The Price of America’s Empire
Ferguson, a professor at New York University’s Stern School of Business and a senior fellow at the Hoover Institute at Stanford, believes that we’re an "empire in denial." Instead of fully assuming our obligations to bring free trade, democracy, and rule of law to benighted nations, we’re masquerading as "a new Rome." An unapologetic imperialist, Ferguson sees our missed opportunity as a gross mistake. Without forcibly spreading our liberal ideals, the world, particularly the Middle East, will further fragment. But there’s a catch. Our crippled economy, manpower deficit, and "attention deficit disorder" that make us averse to foreign commitments have historically obstructed our efforts. In short, we have power, but we lack the will to wield it.
Penguin. 384 pages. $25.95.
"The result is a book that largely succeeds in toning down the current rhetoric, whether anti-war or pro-war, that fuels the shouting matches that pass for debate on television." John Hartl
San Francisco Chronicle
"Among the writers who have grappled to define U.S. power since Sept. 11, Niall Ferguson is rare. … finely detailed but highly readable new book …" Vivienne Walt
Kansas City Star
"The result is a balanced, lucid overview that properly roots the contemporary empire debate in history. … Ferguson is no Richard Perle, but he is prone to a neocon dreaminess that imagines country after country falling like dominoes before American might and right." Andy Nelson
"But while Ferguson produces a powerful analysis of the realities of America’s international dilemma—from the costs of the current war on terror to the struggle to deal with antagonists capable of effectively resisting America’s seemingly overwhelming military power—Colossus falls short on core questions about America’s use of power around the world." Larry Williams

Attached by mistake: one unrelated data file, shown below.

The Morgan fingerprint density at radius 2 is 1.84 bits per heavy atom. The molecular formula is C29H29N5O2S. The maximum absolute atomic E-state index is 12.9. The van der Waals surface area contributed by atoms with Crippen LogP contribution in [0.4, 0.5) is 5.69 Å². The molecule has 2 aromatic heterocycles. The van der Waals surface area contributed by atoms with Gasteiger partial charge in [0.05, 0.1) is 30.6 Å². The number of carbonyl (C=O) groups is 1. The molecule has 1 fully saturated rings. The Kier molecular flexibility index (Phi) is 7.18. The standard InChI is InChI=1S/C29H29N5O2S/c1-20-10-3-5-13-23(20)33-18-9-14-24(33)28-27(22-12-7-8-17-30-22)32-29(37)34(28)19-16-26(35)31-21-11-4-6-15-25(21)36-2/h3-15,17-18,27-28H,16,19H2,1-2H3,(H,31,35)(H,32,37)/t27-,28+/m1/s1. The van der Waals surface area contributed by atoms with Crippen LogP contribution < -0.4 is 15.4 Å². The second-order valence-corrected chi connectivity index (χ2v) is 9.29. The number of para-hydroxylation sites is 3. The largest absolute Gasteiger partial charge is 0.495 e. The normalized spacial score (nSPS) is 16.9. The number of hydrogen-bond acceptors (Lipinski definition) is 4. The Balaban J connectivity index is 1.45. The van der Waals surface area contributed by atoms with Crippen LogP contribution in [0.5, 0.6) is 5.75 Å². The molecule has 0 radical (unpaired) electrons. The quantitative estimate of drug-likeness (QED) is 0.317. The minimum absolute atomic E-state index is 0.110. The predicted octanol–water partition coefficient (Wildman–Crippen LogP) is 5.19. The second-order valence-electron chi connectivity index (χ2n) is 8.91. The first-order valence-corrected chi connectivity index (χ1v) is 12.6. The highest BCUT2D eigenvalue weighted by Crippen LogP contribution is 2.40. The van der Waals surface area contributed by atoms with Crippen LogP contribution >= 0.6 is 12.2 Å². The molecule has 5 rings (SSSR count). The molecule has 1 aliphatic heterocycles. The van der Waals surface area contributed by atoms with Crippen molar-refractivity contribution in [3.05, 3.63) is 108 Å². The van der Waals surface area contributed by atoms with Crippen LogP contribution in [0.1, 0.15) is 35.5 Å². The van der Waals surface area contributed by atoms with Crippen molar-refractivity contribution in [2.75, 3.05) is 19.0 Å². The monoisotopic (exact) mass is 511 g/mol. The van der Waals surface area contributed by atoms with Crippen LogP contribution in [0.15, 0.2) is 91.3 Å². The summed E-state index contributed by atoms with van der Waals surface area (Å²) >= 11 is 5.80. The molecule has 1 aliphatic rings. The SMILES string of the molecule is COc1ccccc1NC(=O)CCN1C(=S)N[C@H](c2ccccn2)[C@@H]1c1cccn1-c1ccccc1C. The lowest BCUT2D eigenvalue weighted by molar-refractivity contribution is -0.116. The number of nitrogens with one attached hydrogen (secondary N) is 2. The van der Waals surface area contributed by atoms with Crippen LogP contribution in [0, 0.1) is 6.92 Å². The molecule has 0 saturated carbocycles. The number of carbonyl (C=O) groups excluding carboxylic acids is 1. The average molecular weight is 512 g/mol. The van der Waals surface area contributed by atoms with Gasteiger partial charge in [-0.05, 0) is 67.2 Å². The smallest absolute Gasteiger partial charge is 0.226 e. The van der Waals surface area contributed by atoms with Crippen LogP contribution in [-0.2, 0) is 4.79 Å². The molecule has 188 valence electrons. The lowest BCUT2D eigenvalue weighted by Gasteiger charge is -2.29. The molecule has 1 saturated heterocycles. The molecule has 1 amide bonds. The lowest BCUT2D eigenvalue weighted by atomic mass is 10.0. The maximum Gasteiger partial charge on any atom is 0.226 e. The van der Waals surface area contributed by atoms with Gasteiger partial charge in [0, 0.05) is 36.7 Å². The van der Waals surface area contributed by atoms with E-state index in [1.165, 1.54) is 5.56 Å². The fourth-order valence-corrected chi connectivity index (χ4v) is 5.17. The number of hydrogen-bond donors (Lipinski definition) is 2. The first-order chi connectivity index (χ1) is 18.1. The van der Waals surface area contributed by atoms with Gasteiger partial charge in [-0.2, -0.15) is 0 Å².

NY Times Book Review
"As a fulmination, [his theories are] splendid. As history, however, [they are] unpersuasive. … Colossus reads, in short, like a series of previously published essays too hastily stitched together." John Lewis Gaddis
New York Times
"[L]ike his last book, it is also a fiercely didactic work, often hobbled by its commitment to certain idées fixes. … Yet in laying out both the altruistic and the self-interested arguments for empire (from promoting economic growth to containing terrorism and regional wars), he fails to grapple with the question of how these unnamed countries might feel about being occupied or governed by an imperial power—how nationalism and religious convictions can fuel rage and dissent, and lead to broader animosities and destabilization." Michiko Kakutani
"Ferguson’s book reads more like a long essay than a systematic work of history; it covers a wide swath of intellectual territory, but thinly. … The core argument of the book—that the world needs an American empire that Americans are unable to provide—is provocative but not convincing." David Ignatius
Ferguson believes that empires are inherently good things. Colossus offers a provocative diatribe against America’s underutilized power, self-absorption, and refusal to embrace a crucial global role. In the process, he analyzes the interaction between domestic and foreign policy, the roots of empires, the fit between globalization and imperialism, and America’s many challenges, including funding the war on terror. Generally, Ferguson is balanced, readable, informative—and didactic. Critics mostly disagree about the thesis. Some buy it; others, like The Washington Post, question Ferguson’s constant comparisons to a romanticized British Empire. Still, Colossus will get you thinking about American expansion, responsibility, and yes, perhaps even your future colonial palace in … North Korea?
Also by the Author
Empire The Rise and Demise of the British World Order and the Lessons for Global Power | Niall Ferguson (2003): July/Aug 2003. In Colossus, Ferguson takes his own theories from Empire and applies them more directly to the United States. Another option would be to read Empire and draw your own conclusions.